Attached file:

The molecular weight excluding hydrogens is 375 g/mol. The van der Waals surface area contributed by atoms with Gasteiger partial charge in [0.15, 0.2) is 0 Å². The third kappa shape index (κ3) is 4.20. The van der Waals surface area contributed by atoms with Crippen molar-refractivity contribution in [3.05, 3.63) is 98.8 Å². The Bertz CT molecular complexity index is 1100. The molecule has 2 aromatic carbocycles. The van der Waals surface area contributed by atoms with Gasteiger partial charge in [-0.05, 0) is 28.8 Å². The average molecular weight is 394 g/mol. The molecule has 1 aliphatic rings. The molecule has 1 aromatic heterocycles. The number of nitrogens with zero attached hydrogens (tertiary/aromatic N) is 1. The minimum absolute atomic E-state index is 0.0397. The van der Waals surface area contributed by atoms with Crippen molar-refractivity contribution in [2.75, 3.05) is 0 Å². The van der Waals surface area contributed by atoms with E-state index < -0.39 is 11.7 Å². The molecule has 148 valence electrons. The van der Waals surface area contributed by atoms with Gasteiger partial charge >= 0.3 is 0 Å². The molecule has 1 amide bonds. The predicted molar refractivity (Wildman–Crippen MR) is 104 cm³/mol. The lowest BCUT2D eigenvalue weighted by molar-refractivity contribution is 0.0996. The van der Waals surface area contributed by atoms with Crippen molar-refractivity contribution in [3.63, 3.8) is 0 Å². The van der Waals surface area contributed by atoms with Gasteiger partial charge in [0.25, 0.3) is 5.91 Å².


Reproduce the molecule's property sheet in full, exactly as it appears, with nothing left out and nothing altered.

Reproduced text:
The molecular weight excluding hydrogens is 375 g/mol. The van der Waals surface area contributed by atoms with Gasteiger partial charge in [0.15, 0.2) is 0 Å². The third kappa shape index (κ3) is 4.20. The van der Waals surface area contributed by atoms with Crippen molar-refractivity contribution in [3.05, 3.63) is 98.8 Å². The Bertz CT molecular complexity index is 1100. The molecule has 2 aromatic carbocycles. The van der Waals surface area contributed by atoms with Gasteiger partial charge in [-0.05, 0) is 28.8 Å². The average molecular weight is 394 g/mol. The molecule has 1 aliphatic rings. The molecule has 1 aromatic heterocycles. The number of nitrogens with zero attached hydrogens (tertiary/aromatic N) is 1. The minimum absolute atomic E-state index is 0.0397. The van der Waals surface area contributed by atoms with Crippen molar-refractivity contribution in [2.75, 3.05) is 0 Å². The van der Waals surface area contributed by atoms with E-state index < -0.39 is 11.7 Å². The molecule has 148 valence electrons. The van der Waals surface area contributed by atoms with Gasteiger partial charge >= 0.3 is 0 Å². The molecule has 1 amide bonds. The predicted molar refractivity (Wildman–Crippen MR) is 104 cm³/mol. The lowest BCUT2D eigenvalue weighted by molar-refractivity contribution is 0.0996. The van der Waals surface area contributed by atoms with Crippen molar-refractivity contribution in [3.63, 3.8) is 0 Å². The van der Waals surface area contributed by atoms with Gasteiger partial charge in [0.25, 0.3) is 5.91 Å².